Nassim is a rarity in that its contemporary Arabic and Latin alphabets were developed synchronously. That multi-script process is what drives this idiosyncratic design at its core.
For a typeface designed for news, the variety in its shapes is at first sight astounding. But it makes all the more sense the longer you look at it. Early in his process, Titus Nemeth looked at the strong resemblance of the blackletter bastarda model to Arabic type. This search for a parallel between the Latin and the Arabic is a constant in the calligraphically inspired bi-script development of Nassim. The low stroke contrast, strong, asymmetric, and sturdy serifs, and a rather tall x-height informed the design of the Latin.
Nassim sports a lot of unexpected curves and corners and a rather dark and vibrant texture not unlike Underware’s Dolly. But the calligraphically inspired shapes are not a historical cage. Instead, the design breaks free wherever it sees fit. The asymmetrical baseline serifs for example are a welcome fresh touch in titles that support the horizontal flow in text sizes. The general cut-and-curve nature of its Latin lowercase and the Arabic balances with mediating newsface features like the round lowercase ‘o’.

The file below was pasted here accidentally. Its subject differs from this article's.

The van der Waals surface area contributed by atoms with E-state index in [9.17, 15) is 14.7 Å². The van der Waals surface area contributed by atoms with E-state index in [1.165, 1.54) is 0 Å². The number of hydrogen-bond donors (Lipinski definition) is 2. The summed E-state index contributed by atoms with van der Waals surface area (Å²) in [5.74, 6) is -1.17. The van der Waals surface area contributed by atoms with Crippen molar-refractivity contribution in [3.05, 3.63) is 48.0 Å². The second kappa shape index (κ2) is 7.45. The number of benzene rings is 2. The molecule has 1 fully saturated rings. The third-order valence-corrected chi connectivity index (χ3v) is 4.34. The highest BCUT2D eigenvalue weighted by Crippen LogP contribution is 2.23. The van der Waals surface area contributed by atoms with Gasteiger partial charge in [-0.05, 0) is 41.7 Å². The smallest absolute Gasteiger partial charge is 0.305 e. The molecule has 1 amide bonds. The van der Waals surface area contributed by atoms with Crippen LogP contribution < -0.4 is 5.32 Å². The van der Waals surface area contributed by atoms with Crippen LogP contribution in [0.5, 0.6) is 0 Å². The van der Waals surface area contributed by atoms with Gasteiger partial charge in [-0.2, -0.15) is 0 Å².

The Latin’s strong flavor is intentional. For this reason, Nassim may be more appropriate for use in magazines as opposed to newspapers. Nassim reads The Economist, not the Daily News; it has an opinion and sticks to it.
I have to note that I am not well versed in Arabic type. My thoughts on the Arabic design are based on Nemeth’s excellent Reflection on Practice, written for his 2006 MA in Type Design at the University of Reading. The 2011 release of Nassim is a revised version of the 2006 design.